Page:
St. John XXIII Parish in Fort Collins recently unveiled and blessed a 12 ft. statue of Saint Michael the Archangel. The parish commissioned Herb Mignery, a Catholic artist who has a special devotion to St. Michael, to sculpt the statue. The project started in 2018 when St. John XXIII pastor Father Rocco Porter had seen the four ft. statue in St. Elizabeth Ann Seton Parish. That is when he knew the representation of St. Michael had to be placed in the plaza of the new parish project, which is part of a larger capital campaign.
By the grace of God, Father Porter was led to Mignery by Luke Hecker, Capital Campaign Manager for St. John XXIII, who has been friends with the artist for years. For Father Porter and the parishioners, the statue is there to remind people of the daily spiritual battle against Satan and the darkness. The statue is a fulfillment of the vision Pope Leo XIII had when he penned the prayer of St. Michael in 1884.
As the St. Michael statue was blessed by Father Porter, he reminded parishioners that when the church blesses and presents a statue for public veneration, it is for the faithful “To look at those who have followed Christ faithfully and become motivated to seek the city that is to come… That we will learn the way that will enable us most surely to attain complete union with Christ. That as we struggle along with our earthly cares, we will be mindful of the saints, those friends and those co-heirs of Christ who are also our own brothers and sisters.”
Mignery also said a couple of words regarding the statue in the miracle of the foam that happened long ago when he was working on his first statue of St. Michael.
“This miracle of the foam that happened 20 years ago concerning this piece has nothing to do with me as an artist or as a Christian,” Mignery said. “It has no reflection on my professional life, it determines in no way, one way or the other, the quality of my art and the artistic importance of my art. It was simply a case of God finding the perfect opportunity for manifesting in material form the presence and the existence of St. Michael. So for that reason, I don’t take credit in many ways for this because I was guided very well by the Spirit, by God, and St. Michael.”
Mignery has worked as a bronze statue sculptor for years and his works have been recognized and are seen across the country. It seems, however, that all those statues created by him pale in comparison to the meaning and creation of the St. Michael statue. Mignery is actually a Catholic convert and believes that God put him on this Earth to sculpt these statues that bring into a physical representation the powerful Prince of the Archangels.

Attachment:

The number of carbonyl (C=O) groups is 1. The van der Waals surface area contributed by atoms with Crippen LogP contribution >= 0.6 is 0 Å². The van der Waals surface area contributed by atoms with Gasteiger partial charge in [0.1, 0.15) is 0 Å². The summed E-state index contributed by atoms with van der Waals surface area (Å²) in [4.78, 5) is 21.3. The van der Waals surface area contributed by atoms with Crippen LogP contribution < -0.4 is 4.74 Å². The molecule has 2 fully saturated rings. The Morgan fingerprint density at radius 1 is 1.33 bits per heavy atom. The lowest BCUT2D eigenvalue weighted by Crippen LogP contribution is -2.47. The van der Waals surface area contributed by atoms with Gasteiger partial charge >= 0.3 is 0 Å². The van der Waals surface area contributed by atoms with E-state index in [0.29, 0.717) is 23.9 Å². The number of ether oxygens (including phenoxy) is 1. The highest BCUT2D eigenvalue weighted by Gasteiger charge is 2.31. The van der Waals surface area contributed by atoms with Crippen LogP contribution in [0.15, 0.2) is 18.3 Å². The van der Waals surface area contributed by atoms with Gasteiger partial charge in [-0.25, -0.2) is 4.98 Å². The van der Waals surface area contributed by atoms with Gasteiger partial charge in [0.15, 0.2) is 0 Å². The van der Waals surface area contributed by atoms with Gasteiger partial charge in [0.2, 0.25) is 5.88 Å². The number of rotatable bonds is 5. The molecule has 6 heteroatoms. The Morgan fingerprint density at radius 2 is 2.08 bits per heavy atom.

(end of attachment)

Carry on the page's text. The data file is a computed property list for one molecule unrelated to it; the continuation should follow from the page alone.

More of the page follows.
The bronze statue is currently placed at the entrance of the church and displays the majesty of God through his creation of the holy angels. St. Michael, standing tall with a sword and shield, is pushing back Lucifer and his minions. On his belt buckle, in Latin, is written the phrase “Et Impetum, Impetum Est,” meaning “Attack or be attacked,” referring to the spiritual battle that we fight with our prayers.
Father Porter encouraged the parishioners to pick up their weapon which is the rosary and pray so that they can help St. Michael in the battle against evil.
“It’s so important that we are in attack mode, not in defense mode, because when you get into the defense, it’s easy to be pushed back,” he said. “We need to be always ready to fight in the spiritual battle.”
Currently, there is a hold on the original plans for the Undeniable Presence Campaign, where a new church, as well as a Catholic dormitory for students, were planned to be built. Due to COVID, the developer they were working with was forced to downsize. Father Porter, along with Hecker and those working on the campaign found it imprudent to continue with the project for the time being. However, there are possible plans to open a women’s crisis healthcare clinic next door to the parish. There is a smaller St. Michael statue replica that is being sold by St. John XXIII in which all proceeds will go to the funding of the clinic.
Even though the capital campaign is not continuing on the original track for the time being, Hecker, along with Father Porter, think it’s great to open a clinic since we are living in times where life and families are being threatened.
“That’s why we have our plan and God has his plan,” Hecker said “This Catholic women’s health care clinic is what I think God is putting out in front of John XXIII, The Archdiocese of Denver, [and[ Catholic Charites saying, ‘Build this, this is the battle where lives are being lost.’”